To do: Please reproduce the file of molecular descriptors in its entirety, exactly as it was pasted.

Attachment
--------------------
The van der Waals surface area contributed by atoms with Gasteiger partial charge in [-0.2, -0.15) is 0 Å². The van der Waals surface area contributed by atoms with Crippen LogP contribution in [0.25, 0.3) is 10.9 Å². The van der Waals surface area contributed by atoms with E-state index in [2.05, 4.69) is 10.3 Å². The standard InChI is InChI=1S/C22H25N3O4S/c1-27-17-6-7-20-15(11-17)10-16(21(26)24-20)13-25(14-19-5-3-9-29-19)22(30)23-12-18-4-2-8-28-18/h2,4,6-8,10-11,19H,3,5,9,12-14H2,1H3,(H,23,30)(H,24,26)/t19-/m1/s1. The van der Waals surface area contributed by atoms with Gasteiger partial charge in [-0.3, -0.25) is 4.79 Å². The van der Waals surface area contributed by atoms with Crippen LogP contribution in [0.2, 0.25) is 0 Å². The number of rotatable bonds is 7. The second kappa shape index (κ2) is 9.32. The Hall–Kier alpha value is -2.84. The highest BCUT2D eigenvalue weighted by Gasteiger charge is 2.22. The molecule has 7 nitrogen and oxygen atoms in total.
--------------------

The van der Waals surface area contributed by atoms with Gasteiger partial charge in [-0.2, -0.15) is 0 Å². The van der Waals surface area contributed by atoms with Crippen LogP contribution in [0.25, 0.3) is 10.9 Å². The van der Waals surface area contributed by atoms with E-state index in [2.05, 4.69) is 10.3 Å². The standard InChI is InChI=1S/C22H25N3O4S/c1-27-17-6-7-20-15(11-17)10-16(21(26)24-20)13-25(14-19-5-3-9-29-19)22(30)23-12-18-4-2-8-28-18/h2,4,6-8,10-11,19H,3,5,9,12-14H2,1H3,(H,23,30)(H,24,26)/t19-/m1/s1. The van der Waals surface area contributed by atoms with Gasteiger partial charge in [-0.3, -0.25) is 4.79 Å². The van der Waals surface area contributed by atoms with Crippen LogP contribution in [0.2, 0.25) is 0 Å². The number of rotatable bonds is 7. The second kappa shape index (κ2) is 9.32. The Hall–Kier alpha value is -2.84. The highest BCUT2D eigenvalue weighted by Gasteiger charge is 2.22. The molecule has 7 nitrogen and oxygen atoms in total.